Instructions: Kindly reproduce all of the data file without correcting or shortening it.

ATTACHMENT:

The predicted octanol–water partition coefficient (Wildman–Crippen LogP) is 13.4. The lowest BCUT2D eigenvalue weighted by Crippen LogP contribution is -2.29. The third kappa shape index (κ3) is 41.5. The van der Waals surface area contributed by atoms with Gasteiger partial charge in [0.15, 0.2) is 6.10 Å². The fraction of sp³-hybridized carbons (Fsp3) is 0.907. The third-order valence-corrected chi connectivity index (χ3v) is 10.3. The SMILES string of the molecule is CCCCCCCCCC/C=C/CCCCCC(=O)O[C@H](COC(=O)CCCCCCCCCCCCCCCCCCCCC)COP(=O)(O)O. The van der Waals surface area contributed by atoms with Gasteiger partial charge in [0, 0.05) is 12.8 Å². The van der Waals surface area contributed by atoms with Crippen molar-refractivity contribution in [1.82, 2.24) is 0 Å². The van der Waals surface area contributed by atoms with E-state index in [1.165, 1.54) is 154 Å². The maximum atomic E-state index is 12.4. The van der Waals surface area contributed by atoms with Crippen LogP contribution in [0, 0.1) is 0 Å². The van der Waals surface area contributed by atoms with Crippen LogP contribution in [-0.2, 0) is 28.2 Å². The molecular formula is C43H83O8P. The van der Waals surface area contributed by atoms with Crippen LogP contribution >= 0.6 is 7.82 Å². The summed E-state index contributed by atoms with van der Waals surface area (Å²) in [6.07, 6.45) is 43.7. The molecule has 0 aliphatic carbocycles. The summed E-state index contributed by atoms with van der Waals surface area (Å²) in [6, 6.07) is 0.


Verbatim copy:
The predicted octanol–water partition coefficient (Wildman–Crippen LogP) is 13.4. The lowest BCUT2D eigenvalue weighted by Crippen LogP contribution is -2.29. The third kappa shape index (κ3) is 41.5. The van der Waals surface area contributed by atoms with Gasteiger partial charge in [0.15, 0.2) is 6.10 Å². The fraction of sp³-hybridized carbons (Fsp3) is 0.907. The third-order valence-corrected chi connectivity index (χ3v) is 10.3. The SMILES string of the molecule is CCCCCCCCCC/C=C/CCCCCC(=O)O[C@H](COC(=O)CCCCCCCCCCCCCCCCCCCCC)COP(=O)(O)O. The van der Waals surface area contributed by atoms with Gasteiger partial charge in [0, 0.05) is 12.8 Å². The van der Waals surface area contributed by atoms with Crippen molar-refractivity contribution in [1.82, 2.24) is 0 Å². The van der Waals surface area contributed by atoms with E-state index in [1.165, 1.54) is 154 Å². The maximum atomic E-state index is 12.4. The van der Waals surface area contributed by atoms with Crippen LogP contribution in [0, 0.1) is 0 Å². The van der Waals surface area contributed by atoms with Crippen LogP contribution in [-0.2, 0) is 28.2 Å². The molecular formula is C43H83O8P. The van der Waals surface area contributed by atoms with Crippen LogP contribution >= 0.6 is 7.82 Å². The summed E-state index contributed by atoms with van der Waals surface area (Å²) in [6.07, 6.45) is 43.7. The molecule has 0 aliphatic carbocycles. The summed E-state index contributed by atoms with van der Waals surface area (Å²) in [6, 6.07) is 0.